The carbon tax is intended to encourage Canadians to find ways to reduce their carbon footprints, and therefore pay less carbon tax, without causing them economic hardship.

Environment Minister Catherine McKenna said Thursday the report confirms what the government has been saying about the rebates.

“A price on pollution works, it protects the environment for our kids and grandkids, and puts money back into the pockets of Canadians,” she said.

The carbon tax has become one of the hottest-button political disputes of 2019, with the Conservatives angling hard against it as an effective environmental measure and three of the four provinces with the federal tax now challenging it in court.

Mia Rabson, The Canadian Press

Like us on Facebook and follow us on Twitter

Just Posted

Police name second suspect, lay kidnapping and attempted murder charges in connection with Rudy Johnson Bridge incidents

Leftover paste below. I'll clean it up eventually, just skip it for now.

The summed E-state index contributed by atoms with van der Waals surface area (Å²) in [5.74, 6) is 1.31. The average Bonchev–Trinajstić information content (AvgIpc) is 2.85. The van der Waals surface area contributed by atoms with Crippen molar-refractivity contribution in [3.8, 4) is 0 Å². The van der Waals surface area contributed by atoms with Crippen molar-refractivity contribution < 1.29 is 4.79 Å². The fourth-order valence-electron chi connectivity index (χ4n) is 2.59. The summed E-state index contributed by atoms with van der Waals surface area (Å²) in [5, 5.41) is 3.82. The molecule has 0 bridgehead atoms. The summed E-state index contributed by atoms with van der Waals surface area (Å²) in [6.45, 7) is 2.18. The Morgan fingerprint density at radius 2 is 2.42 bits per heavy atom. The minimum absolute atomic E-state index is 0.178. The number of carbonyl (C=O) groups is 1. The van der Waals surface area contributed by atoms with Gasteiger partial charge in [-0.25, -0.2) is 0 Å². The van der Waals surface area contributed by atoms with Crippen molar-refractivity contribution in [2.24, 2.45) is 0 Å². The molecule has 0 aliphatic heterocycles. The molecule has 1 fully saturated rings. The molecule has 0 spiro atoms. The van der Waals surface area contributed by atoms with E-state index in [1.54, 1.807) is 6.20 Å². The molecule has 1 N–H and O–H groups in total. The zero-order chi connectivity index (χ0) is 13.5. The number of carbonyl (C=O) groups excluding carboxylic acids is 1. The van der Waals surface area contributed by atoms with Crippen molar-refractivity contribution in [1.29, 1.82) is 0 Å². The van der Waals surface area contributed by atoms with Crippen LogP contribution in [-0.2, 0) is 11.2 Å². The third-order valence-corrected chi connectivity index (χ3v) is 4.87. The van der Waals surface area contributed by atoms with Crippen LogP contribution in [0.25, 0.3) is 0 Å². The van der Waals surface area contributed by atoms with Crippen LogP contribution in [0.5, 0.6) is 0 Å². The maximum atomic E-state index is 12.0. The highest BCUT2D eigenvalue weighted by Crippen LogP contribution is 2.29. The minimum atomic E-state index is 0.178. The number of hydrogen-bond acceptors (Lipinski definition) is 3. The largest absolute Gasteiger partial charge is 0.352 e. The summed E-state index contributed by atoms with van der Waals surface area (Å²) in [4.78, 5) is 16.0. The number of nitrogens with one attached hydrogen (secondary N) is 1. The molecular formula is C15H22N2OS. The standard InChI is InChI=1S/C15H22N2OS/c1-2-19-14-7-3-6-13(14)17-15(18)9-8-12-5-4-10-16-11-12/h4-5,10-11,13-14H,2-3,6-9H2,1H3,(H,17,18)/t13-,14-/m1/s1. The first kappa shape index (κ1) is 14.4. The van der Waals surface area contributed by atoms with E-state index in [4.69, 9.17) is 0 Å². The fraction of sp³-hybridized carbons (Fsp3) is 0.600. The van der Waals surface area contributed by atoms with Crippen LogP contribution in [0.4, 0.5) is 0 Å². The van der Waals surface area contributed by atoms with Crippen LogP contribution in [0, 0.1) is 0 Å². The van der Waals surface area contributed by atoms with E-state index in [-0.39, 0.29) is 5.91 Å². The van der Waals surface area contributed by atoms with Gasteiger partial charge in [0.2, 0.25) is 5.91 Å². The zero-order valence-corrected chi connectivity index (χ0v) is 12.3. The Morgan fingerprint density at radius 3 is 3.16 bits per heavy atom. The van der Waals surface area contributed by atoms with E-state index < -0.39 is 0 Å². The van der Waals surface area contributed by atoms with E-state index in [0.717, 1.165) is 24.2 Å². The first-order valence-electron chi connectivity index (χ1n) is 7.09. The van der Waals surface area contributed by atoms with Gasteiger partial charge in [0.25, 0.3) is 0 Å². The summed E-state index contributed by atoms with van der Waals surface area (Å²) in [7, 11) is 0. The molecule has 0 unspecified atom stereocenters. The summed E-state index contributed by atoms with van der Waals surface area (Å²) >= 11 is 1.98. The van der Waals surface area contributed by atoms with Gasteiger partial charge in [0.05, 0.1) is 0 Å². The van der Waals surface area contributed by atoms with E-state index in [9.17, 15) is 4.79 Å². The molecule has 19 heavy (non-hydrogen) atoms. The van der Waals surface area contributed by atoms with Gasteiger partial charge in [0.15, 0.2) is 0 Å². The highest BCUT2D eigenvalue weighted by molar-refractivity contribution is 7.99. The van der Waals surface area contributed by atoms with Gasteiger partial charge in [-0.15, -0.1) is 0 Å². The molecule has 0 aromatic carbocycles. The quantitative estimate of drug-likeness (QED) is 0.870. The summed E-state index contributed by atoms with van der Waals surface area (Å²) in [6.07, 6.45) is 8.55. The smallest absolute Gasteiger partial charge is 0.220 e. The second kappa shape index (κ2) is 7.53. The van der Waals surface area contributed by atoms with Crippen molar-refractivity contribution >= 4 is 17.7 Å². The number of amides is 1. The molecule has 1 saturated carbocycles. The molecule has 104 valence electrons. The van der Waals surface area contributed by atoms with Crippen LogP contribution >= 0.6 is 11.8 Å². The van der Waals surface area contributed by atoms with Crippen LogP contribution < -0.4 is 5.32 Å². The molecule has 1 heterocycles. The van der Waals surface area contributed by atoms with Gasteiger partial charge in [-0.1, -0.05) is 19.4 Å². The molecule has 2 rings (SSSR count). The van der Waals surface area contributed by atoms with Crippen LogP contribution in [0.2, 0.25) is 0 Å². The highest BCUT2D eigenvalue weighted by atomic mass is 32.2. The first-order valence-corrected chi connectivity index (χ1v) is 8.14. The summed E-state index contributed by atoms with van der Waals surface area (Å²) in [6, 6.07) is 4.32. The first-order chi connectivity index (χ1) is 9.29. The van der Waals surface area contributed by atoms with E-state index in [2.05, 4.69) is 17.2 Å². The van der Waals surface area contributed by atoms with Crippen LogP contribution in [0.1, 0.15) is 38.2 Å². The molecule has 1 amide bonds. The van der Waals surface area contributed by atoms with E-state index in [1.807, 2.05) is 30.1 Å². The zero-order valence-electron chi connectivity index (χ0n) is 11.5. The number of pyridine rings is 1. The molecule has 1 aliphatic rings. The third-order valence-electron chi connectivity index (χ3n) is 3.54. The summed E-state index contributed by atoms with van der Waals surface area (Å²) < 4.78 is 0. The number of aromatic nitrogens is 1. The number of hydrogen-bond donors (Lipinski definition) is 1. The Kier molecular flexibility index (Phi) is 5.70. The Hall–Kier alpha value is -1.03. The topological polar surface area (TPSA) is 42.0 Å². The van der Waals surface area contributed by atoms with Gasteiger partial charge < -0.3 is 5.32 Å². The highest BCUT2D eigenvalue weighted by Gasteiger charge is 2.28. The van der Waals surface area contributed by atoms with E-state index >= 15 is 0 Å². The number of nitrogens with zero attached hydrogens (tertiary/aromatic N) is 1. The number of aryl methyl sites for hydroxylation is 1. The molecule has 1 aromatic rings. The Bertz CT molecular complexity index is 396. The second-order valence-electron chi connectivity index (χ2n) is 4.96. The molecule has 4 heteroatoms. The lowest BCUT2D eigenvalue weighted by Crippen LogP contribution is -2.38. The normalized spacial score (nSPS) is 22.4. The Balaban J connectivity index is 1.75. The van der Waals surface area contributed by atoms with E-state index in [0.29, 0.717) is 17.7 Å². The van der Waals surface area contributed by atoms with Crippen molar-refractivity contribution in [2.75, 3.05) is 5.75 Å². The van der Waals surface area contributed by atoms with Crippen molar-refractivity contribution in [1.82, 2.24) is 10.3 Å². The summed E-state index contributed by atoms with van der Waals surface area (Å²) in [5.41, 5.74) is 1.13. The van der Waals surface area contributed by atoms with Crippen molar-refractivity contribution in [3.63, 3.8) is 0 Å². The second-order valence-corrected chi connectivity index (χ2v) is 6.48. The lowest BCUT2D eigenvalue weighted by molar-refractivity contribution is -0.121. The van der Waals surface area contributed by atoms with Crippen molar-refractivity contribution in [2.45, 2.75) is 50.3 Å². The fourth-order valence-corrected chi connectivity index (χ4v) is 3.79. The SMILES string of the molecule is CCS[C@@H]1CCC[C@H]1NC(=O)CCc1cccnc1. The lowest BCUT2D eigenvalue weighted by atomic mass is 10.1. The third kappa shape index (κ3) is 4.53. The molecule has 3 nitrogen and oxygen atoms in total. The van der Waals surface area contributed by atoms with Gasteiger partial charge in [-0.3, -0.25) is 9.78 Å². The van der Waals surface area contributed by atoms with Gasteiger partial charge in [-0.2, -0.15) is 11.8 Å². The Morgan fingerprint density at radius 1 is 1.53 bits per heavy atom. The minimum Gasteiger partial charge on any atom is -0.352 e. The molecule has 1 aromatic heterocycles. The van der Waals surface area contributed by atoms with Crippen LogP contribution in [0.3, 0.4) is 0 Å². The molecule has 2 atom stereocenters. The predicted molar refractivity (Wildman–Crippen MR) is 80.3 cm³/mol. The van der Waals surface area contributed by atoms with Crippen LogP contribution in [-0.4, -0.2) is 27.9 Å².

Drynock is considered dangerous, do not approach him and call the local RCMP detachment immediately

Skeena-Bulkley Valley candidates react to finding Trudeau broke ethics law

The election campaign is heating up before the writ has even dropped

Links probable between homicide, missing persons investigation in Williams Lake

Rich ‘Savage’ Duncan the victim of Aug. 6 homicide

Heiltsuk challenges feds decision to award $67M contract to east coast towing company

Heiltsuk Horizon challenges decision to award emergency ship towing contract to Irving company

Jim Pattison takeover offer ‘non-binding,’ Canfor cautions investors